Atmos. Chem. Phys., 21, 3317–3343,Short summary
This study finds how and why five state-of-the-art global climate models with interactive stratospheric aerosols differ when simulating the aftermath of large volcanic injections as part of the Model Intercomparison Project on the climatic response to Volcanic forcing (VolMIP). We identify and explain the consequences of significant disparities in the underlying physics and chemistry currently in some of the models, which are problems likely not unique to the models participating in this study.
Patrick E. Sheese, Kaley A. Walker, Chris D. Boone, Doug A. Degenstein, Felicia Kolonjari, David Plummer, Douglas E. Kinnison, Patrick Jöckel, and Thomas von Clarmann
Atmos. Meas. Tech., 14, 1425–1438,Short summary
Output from climate chemistry models (CMAM, EMAC, and WACCM) is used to estimate the expected geophysical variability of ozone concentrations between coincident satellite instrument measurement times and geolocations. We use the Canadian ACE-FTS and OSIRIS instruments as a case study. Ensemble mean estimates are used to optimize coincidence criteria between the two instruments, allowing for the use of more coincident profiles while providing an estimate of the geophysical variation.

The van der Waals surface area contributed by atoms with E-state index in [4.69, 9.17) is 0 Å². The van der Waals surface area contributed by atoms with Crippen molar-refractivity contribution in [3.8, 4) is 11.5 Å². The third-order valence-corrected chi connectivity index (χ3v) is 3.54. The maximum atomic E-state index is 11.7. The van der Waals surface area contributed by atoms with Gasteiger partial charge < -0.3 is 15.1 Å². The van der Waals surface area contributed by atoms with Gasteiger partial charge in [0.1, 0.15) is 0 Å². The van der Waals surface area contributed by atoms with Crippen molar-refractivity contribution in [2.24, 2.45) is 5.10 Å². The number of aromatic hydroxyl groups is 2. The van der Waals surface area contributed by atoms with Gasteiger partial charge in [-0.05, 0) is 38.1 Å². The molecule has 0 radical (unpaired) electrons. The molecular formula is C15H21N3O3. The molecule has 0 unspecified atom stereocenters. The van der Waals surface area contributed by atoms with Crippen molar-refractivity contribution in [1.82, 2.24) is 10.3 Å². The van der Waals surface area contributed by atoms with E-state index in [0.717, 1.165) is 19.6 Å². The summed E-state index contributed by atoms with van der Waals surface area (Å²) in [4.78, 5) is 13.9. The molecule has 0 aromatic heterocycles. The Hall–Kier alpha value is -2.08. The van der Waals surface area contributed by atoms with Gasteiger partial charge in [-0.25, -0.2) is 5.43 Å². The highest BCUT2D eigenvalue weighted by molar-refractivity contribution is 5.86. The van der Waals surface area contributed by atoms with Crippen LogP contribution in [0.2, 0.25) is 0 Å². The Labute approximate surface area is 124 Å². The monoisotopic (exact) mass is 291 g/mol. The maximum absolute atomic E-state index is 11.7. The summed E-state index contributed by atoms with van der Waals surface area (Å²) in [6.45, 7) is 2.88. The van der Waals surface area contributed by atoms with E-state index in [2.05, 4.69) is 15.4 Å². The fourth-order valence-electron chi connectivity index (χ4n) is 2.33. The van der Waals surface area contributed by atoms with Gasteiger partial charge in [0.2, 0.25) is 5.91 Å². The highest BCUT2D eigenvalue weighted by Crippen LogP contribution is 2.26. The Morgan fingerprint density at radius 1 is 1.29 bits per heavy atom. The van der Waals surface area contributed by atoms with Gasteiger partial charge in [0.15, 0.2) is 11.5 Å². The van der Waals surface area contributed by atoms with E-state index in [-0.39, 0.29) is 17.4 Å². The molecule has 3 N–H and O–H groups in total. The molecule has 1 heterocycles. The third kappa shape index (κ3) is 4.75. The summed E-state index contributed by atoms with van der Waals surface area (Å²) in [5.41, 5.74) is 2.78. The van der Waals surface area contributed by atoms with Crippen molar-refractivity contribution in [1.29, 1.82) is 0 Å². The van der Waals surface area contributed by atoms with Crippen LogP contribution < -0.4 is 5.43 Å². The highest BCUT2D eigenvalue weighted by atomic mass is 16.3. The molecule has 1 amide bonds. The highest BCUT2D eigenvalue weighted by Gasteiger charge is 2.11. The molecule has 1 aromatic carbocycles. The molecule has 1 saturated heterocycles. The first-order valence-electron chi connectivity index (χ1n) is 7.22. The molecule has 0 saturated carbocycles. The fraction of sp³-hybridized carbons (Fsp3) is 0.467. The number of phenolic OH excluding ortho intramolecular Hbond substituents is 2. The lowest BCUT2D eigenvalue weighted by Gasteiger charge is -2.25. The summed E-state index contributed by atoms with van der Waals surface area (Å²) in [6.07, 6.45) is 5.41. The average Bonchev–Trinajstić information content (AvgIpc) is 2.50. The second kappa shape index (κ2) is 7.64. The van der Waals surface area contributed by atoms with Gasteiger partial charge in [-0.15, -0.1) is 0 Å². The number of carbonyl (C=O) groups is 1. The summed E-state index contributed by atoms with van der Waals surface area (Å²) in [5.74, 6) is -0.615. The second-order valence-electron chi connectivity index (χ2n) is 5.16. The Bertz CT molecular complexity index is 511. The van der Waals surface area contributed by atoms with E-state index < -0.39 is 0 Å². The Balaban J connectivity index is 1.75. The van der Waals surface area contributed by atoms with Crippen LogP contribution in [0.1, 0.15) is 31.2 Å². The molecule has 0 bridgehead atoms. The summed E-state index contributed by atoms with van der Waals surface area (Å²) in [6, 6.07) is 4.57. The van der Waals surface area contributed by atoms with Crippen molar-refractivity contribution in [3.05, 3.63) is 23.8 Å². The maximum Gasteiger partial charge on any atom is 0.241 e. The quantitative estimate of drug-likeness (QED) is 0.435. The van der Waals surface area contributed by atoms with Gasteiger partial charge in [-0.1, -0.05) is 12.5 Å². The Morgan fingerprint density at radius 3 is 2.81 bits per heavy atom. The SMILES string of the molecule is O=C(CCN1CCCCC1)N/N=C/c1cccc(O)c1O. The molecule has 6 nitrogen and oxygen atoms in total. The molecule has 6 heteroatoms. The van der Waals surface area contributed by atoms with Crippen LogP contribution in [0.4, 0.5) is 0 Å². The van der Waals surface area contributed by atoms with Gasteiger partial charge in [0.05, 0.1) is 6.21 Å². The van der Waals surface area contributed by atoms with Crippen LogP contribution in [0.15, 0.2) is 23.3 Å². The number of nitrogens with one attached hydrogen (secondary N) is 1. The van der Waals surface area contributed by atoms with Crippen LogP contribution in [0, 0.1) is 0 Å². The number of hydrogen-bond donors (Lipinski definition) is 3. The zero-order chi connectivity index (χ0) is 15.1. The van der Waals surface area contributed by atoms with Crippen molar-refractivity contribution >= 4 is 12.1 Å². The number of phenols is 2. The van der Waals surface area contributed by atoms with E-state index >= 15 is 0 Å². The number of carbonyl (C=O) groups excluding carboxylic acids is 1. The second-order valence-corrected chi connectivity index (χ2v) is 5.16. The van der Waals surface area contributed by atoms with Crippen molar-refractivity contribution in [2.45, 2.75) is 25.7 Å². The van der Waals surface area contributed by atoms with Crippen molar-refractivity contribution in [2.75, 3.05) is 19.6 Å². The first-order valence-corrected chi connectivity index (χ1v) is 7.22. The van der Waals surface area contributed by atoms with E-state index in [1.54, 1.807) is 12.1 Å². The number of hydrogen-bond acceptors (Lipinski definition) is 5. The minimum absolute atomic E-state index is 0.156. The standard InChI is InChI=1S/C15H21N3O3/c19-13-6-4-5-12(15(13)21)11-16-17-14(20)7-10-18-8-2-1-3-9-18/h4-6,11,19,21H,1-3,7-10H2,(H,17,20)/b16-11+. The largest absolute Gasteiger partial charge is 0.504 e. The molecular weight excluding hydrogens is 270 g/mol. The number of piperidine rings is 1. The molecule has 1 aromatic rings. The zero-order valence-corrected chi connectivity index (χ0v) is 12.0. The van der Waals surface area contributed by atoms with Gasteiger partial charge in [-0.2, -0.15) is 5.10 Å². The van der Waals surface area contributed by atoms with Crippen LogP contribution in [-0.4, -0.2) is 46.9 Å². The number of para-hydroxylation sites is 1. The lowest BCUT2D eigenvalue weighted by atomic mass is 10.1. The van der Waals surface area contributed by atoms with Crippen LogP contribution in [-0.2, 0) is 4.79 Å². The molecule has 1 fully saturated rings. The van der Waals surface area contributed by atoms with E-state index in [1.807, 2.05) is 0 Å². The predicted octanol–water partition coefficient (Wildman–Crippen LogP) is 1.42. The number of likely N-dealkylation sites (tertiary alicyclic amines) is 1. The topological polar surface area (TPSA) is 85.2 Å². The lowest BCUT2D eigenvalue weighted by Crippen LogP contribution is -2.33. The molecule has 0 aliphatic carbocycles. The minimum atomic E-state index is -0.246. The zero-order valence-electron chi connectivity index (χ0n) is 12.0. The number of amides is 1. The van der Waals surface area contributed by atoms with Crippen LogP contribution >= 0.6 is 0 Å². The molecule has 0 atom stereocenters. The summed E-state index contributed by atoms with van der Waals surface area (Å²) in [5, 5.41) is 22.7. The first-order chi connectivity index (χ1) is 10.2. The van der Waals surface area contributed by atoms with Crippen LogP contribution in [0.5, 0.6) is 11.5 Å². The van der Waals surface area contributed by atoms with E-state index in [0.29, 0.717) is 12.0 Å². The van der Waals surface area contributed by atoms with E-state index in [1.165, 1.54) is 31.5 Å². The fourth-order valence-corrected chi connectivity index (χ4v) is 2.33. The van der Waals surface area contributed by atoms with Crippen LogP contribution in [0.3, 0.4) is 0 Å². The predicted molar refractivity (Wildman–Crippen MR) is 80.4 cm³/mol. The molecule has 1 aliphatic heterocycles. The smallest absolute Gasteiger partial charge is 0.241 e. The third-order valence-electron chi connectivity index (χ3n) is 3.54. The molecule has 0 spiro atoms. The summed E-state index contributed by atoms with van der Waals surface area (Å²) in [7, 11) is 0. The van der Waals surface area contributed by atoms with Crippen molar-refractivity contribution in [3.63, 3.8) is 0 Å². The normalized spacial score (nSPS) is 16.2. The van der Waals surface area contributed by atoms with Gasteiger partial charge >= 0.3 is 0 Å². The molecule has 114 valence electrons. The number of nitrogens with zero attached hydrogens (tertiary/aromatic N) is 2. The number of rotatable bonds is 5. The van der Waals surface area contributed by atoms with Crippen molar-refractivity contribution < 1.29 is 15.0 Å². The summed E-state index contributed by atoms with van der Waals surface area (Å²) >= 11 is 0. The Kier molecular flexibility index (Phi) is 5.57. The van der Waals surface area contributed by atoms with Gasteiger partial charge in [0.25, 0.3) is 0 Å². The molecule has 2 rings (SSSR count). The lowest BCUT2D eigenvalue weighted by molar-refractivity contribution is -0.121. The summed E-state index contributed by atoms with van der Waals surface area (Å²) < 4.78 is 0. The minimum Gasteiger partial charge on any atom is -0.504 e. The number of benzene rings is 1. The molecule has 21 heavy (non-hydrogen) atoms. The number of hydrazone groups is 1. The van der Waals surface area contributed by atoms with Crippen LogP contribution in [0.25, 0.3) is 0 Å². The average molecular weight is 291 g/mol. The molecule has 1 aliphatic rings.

Marc von Hobe, Felix Ploeger, Paul Konopka, Corinna Kloss, Alexey Ulanowski, Vladimir Yushkov, Fabrizio Ravegnani, C. Michael Volk, Laura L. Pan, Shawn B. Honomichl, Simone Tilmes, Douglas E. Kinnison, Rolando R. Garcia, and Jonathon S. Wright
Atmos. Chem. Phys., 21, 1267–1285,Short summary
The Asian summer monsoon (ASM) is known to foster transport of polluted tropospheric air into the stratosphere. To test and amend our picture of ASM vertical transport, we analyse distributions of airborne trace gas observations up to 20 km altitude near the main ASM vertical conduit south of the Himalayas. We also show that a new high-resolution version of the global chemistry climate model WACCM is able to reproduce the observations well.
Gillian D. Thornhill, William J. Collins, Ryan J. Kramer, Dirk Olivié, Ragnhild B. Skeie, Fiona M. O'Connor, Nathan Luke Abraham, Ramiro Checa-Garcia, Susanne E. Bauer, Makoto Deushi, Louisa K. Emmons, Piers M. Forster, Larry W. Horowitz, Ben Johnson, James Keeble, Jean-Francois Lamarque, Martine Michou, Michael J. Mills, Jane P. Mulcahy, Gunnar Myhre, Pierre Nabat, Vaishali Naik, Naga Oshima, Michael Schulz, Christopher J. Smith, Toshihiko Takemura, Simone Tilmes, Tongwen Wu, Guang Zeng, and Jie Zhang